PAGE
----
Defining biosignatures, i.e. features that are indicative of past or present life, has been one of the major strategies developed over the last few years for the search of life on the early Earth and in the solar system. Current knowledge about microscopic remnants of fossil organisms, namely microfossils are reviewed, focusing on: (i) studies of recent environments used as analogues for the early Earth or extraterrestrial environments; (ii) examination of Precambrian rocks; and (iii) laboratory experiments simulating biotic and abiotic processes and resulting in the formation of genuine or pseudomicrofossils. Fossils’ preservation depends on environment and chemical composition of the primary structure, although they might undergo taphonomic processes that alter their morphology and/or composition. Altogether, these examples illustrate what can be potentially preserved during the very first stages of fossilization and what can be left in the geological record after diagenesis and metamorphism. Finally, this provides a rationale to tentatively define diagnosis criteria for microfossils or ways to look for life on Earth or in extraterrestrial environments.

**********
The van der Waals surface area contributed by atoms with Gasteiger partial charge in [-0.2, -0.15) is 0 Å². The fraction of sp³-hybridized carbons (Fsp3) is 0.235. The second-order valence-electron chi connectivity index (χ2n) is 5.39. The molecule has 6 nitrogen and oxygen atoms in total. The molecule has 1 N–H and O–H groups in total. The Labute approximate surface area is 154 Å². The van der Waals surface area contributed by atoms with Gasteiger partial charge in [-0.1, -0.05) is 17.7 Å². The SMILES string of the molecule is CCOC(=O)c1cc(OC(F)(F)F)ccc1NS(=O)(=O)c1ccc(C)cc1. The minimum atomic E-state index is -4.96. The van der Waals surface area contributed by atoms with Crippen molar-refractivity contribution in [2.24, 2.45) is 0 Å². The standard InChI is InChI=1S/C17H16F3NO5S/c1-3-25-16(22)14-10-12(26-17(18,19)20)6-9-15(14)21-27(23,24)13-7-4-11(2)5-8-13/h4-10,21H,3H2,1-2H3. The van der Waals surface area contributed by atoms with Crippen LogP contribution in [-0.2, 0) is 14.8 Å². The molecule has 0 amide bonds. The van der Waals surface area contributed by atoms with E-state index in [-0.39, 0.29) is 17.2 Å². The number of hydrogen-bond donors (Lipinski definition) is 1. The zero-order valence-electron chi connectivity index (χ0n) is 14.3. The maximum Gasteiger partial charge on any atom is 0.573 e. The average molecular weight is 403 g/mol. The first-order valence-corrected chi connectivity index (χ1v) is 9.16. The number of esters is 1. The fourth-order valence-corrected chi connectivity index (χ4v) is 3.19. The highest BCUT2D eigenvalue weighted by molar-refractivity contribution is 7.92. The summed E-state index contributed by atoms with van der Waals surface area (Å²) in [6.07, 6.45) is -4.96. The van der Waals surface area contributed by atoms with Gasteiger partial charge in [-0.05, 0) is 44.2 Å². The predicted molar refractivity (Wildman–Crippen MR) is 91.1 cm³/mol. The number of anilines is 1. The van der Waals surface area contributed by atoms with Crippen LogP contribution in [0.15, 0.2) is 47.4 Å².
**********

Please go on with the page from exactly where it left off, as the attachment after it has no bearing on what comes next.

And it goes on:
Microfossils, Geobiology, Taphonomy, Biogenicity, Endogenicity, Syngeneity